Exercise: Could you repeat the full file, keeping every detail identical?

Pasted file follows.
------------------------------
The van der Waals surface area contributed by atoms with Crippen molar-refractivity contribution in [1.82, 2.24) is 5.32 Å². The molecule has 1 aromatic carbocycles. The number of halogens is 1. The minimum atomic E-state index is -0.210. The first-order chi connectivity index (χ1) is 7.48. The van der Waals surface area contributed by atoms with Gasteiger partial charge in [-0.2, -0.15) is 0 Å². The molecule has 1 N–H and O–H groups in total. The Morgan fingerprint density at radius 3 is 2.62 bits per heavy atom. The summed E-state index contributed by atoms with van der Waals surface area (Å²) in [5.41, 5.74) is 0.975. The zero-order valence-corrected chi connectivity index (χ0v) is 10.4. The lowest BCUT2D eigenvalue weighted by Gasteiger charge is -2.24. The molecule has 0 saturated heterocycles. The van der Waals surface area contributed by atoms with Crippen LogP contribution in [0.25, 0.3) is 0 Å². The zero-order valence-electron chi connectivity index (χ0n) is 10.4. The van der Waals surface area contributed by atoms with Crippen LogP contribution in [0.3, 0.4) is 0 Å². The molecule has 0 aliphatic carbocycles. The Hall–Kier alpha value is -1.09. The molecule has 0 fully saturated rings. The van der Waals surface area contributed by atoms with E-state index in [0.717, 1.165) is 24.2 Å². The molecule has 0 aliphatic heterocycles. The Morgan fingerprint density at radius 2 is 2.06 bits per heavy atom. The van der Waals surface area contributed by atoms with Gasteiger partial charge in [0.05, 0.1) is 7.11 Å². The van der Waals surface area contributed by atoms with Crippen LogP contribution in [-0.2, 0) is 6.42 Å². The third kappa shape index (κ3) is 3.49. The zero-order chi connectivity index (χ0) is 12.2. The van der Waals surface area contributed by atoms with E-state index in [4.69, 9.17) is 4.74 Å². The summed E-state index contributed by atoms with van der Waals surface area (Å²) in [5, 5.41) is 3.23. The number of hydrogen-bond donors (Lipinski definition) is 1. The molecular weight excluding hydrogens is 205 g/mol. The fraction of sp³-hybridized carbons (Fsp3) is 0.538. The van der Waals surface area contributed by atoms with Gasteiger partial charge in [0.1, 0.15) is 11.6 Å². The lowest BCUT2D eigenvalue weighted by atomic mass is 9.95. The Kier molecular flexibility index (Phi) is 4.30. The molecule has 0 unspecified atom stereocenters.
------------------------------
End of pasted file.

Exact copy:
The van der Waals surface area contributed by atoms with Crippen molar-refractivity contribution in [1.82, 2.24) is 5.32 Å². The molecule has 1 aromatic carbocycles. The number of halogens is 1. The minimum atomic E-state index is -0.210. The first-order chi connectivity index (χ1) is 7.48. The van der Waals surface area contributed by atoms with Gasteiger partial charge in [-0.2, -0.15) is 0 Å². The molecule has 1 N–H and O–H groups in total. The Morgan fingerprint density at radius 3 is 2.62 bits per heavy atom. The summed E-state index contributed by atoms with van der Waals surface area (Å²) in [5.41, 5.74) is 0.975. The zero-order valence-corrected chi connectivity index (χ0v) is 10.4. The lowest BCUT2D eigenvalue weighted by Gasteiger charge is -2.24. The molecule has 0 saturated heterocycles. The van der Waals surface area contributed by atoms with Crippen LogP contribution in [0.25, 0.3) is 0 Å². The zero-order valence-electron chi connectivity index (χ0n) is 10.4. The van der Waals surface area contributed by atoms with Crippen LogP contribution in [0.3, 0.4) is 0 Å². The molecule has 0 aliphatic carbocycles. The Hall–Kier alpha value is -1.09. The molecule has 0 fully saturated rings. The van der Waals surface area contributed by atoms with E-state index in [0.717, 1.165) is 24.2 Å². The molecule has 0 aliphatic heterocycles. The Morgan fingerprint density at radius 2 is 2.06 bits per heavy atom. The van der Waals surface area contributed by atoms with Gasteiger partial charge in [0.05, 0.1) is 7.11 Å². The van der Waals surface area contributed by atoms with Crippen LogP contribution in [-0.2, 0) is 6.42 Å². The third kappa shape index (κ3) is 3.49. The zero-order chi connectivity index (χ0) is 12.2. The van der Waals surface area contributed by atoms with E-state index in [4.69, 9.17) is 4.74 Å². The summed E-state index contributed by atoms with van der Waals surface area (Å²) in [5, 5.41) is 3.23. The number of hydrogen-bond donors (Lipinski definition) is 1. The molecular weight excluding hydrogens is 205 g/mol. The fraction of sp³-hybridized carbons (Fsp3) is 0.538. The van der Waals surface area contributed by atoms with Gasteiger partial charge in [0.1, 0.15) is 11.6 Å². The lowest BCUT2D eigenvalue weighted by atomic mass is 9.95. The Kier molecular flexibility index (Phi) is 4.30. The molecule has 0 unspecified atom stereocenters.